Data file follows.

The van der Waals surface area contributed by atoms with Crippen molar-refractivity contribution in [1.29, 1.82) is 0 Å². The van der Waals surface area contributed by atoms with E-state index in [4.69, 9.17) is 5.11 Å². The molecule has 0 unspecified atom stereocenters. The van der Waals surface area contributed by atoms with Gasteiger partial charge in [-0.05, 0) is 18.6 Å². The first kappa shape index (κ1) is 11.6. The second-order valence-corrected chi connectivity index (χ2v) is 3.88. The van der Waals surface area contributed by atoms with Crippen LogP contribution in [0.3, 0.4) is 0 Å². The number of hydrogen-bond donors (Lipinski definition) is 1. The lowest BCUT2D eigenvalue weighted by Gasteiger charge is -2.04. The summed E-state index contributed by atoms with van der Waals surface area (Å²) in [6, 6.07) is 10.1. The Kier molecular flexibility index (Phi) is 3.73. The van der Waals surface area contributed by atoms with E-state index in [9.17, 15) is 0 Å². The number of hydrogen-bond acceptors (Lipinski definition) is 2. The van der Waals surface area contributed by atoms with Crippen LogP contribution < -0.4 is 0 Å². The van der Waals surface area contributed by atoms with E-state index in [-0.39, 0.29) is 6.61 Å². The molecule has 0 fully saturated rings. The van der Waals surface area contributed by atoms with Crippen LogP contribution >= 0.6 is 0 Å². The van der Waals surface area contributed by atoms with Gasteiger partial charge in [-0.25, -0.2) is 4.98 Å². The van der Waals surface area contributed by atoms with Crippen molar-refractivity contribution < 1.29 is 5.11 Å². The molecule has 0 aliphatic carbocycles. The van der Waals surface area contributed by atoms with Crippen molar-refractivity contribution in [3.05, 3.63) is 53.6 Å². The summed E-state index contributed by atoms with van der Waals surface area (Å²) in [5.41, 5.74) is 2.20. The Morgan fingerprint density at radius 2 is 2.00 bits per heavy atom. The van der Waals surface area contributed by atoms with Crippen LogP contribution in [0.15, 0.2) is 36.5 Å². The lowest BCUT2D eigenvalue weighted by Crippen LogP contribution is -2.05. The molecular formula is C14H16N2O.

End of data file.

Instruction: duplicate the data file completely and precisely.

The van der Waals surface area contributed by atoms with Crippen molar-refractivity contribution in [1.29, 1.82) is 0 Å². The van der Waals surface area contributed by atoms with E-state index in [4.69, 9.17) is 5.11 Å². The molecule has 0 unspecified atom stereocenters. The van der Waals surface area contributed by atoms with Gasteiger partial charge in [-0.05, 0) is 18.6 Å². The first kappa shape index (κ1) is 11.6. The second-order valence-corrected chi connectivity index (χ2v) is 3.88. The van der Waals surface area contributed by atoms with Crippen LogP contribution in [0.3, 0.4) is 0 Å². The number of hydrogen-bond donors (Lipinski definition) is 1. The lowest BCUT2D eigenvalue weighted by Gasteiger charge is -2.04. The summed E-state index contributed by atoms with van der Waals surface area (Å²) in [6, 6.07) is 10.1. The Kier molecular flexibility index (Phi) is 3.73. The van der Waals surface area contributed by atoms with E-state index in [9.17, 15) is 0 Å². The number of hydrogen-bond acceptors (Lipinski definition) is 2. The van der Waals surface area contributed by atoms with Crippen LogP contribution < -0.4 is 0 Å². The van der Waals surface area contributed by atoms with E-state index in [-0.39, 0.29) is 6.61 Å². The molecule has 0 fully saturated rings. The van der Waals surface area contributed by atoms with Crippen LogP contribution >= 0.6 is 0 Å². The van der Waals surface area contributed by atoms with Gasteiger partial charge in [-0.25, -0.2) is 4.98 Å². The van der Waals surface area contributed by atoms with Crippen molar-refractivity contribution < 1.29 is 5.11 Å². The molecule has 0 aliphatic carbocycles. The van der Waals surface area contributed by atoms with Crippen molar-refractivity contribution in [3.05, 3.63) is 53.6 Å². The summed E-state index contributed by atoms with van der Waals surface area (Å²) in [5.41, 5.74) is 2.20. The Morgan fingerprint density at radius 2 is 2.00 bits per heavy atom. The van der Waals surface area contributed by atoms with Crippen LogP contribution in [0.15, 0.2) is 36.5 Å². The lowest BCUT2D eigenvalue weighted by Crippen LogP contribution is -2.05. The molecular formula is C14H16N2O.